computer chip

Is pirated software and malware costing you millions?

by Kevin Purdy


How software costs escalate if not authentic

Time: 5 minute read

It's amazing when you think about it: trusting an unknown person who cracked the latest game or design program more than we trust our friends and neighbors.

After all, if someone you knew came to your house and offered you a cable system with all the channels, fully paid for — ”Just ignore that registration and phone number part, and don’t ever contact the cable company about it!” — what would you do? Likely, you would smile, thank them for the offer and decline.

But when we need software or another computer, many of us have no problem letting people we’ve never met — sometimes from countries we’ve never visited (and may have never heard of) — give us license keys, hardware deals and other great bargains. And we use these too-good-to-be-true tools to do work with extremely sensitive data.

Don’t believe me? In surveying 1,700 workers, tech officers, and government officials in 13 countries, along with 203 computers purchased from resellers and specialty stores, research group IDC and the National University of Singapore found that the chance of malware being present in pirated software is about one in three.¹ On a computer bought on the cheap, with pirated software present? 61 percent. And even if your network is in good shape, users who are able to download and install these programs onto company machines are potentially putting you at risk.

Malware cost businesses across the globe $491 billion in cash, downtime and other bottom-line hits in 2014, according to the study. When you take a look at the study’s data more closely, the message is clear: that copy of QuickBooks that wasn’t paid for today is likely going to cost you something down the road.

Let’s assume that you don’t want your company or your home to host botnets, viruses, spam servers, or have vast amounts of your personal or company data breached. What can you do?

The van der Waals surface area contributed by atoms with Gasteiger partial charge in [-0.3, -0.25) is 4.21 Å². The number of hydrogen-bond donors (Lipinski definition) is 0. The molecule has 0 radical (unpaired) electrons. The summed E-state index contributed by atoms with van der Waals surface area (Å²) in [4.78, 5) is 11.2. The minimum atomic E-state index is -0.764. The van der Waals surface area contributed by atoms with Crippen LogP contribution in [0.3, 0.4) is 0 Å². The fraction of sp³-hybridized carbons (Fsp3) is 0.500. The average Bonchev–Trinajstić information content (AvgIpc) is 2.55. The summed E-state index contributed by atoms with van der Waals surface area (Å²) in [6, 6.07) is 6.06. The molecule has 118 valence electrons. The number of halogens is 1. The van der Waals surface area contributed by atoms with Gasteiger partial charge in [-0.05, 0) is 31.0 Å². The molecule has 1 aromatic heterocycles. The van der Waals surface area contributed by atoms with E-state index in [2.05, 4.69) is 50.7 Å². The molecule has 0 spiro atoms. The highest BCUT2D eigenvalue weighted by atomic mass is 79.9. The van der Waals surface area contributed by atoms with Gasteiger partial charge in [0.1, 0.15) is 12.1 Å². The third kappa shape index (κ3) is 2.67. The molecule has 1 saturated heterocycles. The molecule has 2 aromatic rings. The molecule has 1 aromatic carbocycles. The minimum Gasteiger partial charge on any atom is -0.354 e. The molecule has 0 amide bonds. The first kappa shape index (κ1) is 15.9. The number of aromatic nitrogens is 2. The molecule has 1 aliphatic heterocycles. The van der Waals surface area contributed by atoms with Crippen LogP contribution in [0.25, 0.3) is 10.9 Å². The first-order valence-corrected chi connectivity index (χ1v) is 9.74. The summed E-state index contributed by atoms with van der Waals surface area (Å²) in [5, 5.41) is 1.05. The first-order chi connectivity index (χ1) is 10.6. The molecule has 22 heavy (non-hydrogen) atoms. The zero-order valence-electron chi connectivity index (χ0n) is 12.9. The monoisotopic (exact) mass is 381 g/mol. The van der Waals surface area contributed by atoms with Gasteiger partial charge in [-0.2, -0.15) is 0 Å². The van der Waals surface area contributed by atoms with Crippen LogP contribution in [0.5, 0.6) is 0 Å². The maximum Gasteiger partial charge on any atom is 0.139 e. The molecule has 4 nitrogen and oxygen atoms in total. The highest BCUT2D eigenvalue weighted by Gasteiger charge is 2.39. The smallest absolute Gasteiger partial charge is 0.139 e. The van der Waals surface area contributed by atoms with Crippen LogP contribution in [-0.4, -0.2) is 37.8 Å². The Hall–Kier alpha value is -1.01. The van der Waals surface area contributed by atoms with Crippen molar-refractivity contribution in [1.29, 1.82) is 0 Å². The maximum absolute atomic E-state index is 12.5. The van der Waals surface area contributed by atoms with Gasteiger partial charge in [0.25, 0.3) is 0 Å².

Turn on automatic security updates

This is the first step, as you can’t assume anything about what your software is secretly doing. If you turn on automatic updates on your Windows or Mac machine, and/or ensure you’ve updated your mobile devices to the most recent software, you’re doing better than the 36-53 percent of consumers around the world who are ignoring them, according to the survey.

With automatic updates, you’re more likely to catch up with the malware that may be lurking around your systems.

Check what real software looks and acts like

As with phishing schemes, vendors of infected software and pushers of “cracked” programs rely on a mix of familiarity and laziness. That box is the same color as the Windows 7® box, right? This looks like the startup screen for Microsoft Word®, correct?

Microsoft has a site to help you determine if your Windows/Microsoft gear is legitimate. If you’re dealing in Macs, do some Google image searching for the software you’re looking for.

Make a full backup every time you install a new piece of software

This is just good practice for anyone. Every time you are about to install a new application, set up a new utility, or just borrow a DVD from your coworker, you need to make a full backup of your system. There are built-in tools to do this in modern versions of Windows and Mac OS X, allowing you to save your system at a certain point in time and go back to that point if necessary.

See what your computer is doing and note the oddities

If you think something’s up with your system, you can look under the hood and see if you can spot the stowaway critter yourself. It won’t always work, but quite often you’ll get at least a hint at what lurks beneath.

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On Windows machines, a Control+Shift+Escape key combination brings up the Windows Task Manager. On a Mac, you’re tapping Command+Shift and typing out Activity Monitor. Both utilities show you everything that’s running on your system at the moment.

Some of it will be apparent, and named for apps you have running (Outlook, Internet Explorer, etc.). Others will be more obscure. Anything that’s using up a lot of memory and/or a decent amount of “CPU,” should be searched for to see if anyone has reported it as a virus/malware problem. If so, check with your IT administrator and consider using one of those useful backups we just mentioned — before you’re forced into a total system wipe.

Avoid deals that are too good to be true (it’s probably malware)

This should go without saying, but retail software selling for discounts significantly beyond the numbers you’re used to seeing at department stores aren’t something you should generally buy.

Even when the price is a theoretical zero dollars, consider why it is, exactly, that some keenly talented young software cracker (they are always young) decided to make the software you need freely available. Does he or she really believe that WordPerfect X5 should be free? Or might there be some long-term profit in turning your computer into a zombie, willing to spam your contacts at a moment’s notice? If you really need that functionality, consider some of the many free and open-source alternatives there are to the software you want listed at AlternativeTo.

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  1. 1"The Link Between Pirated Software and Cybersecurity Breaches: How Malware in Pirated Software is Costing the World Millions." IDC and National University of Singapore.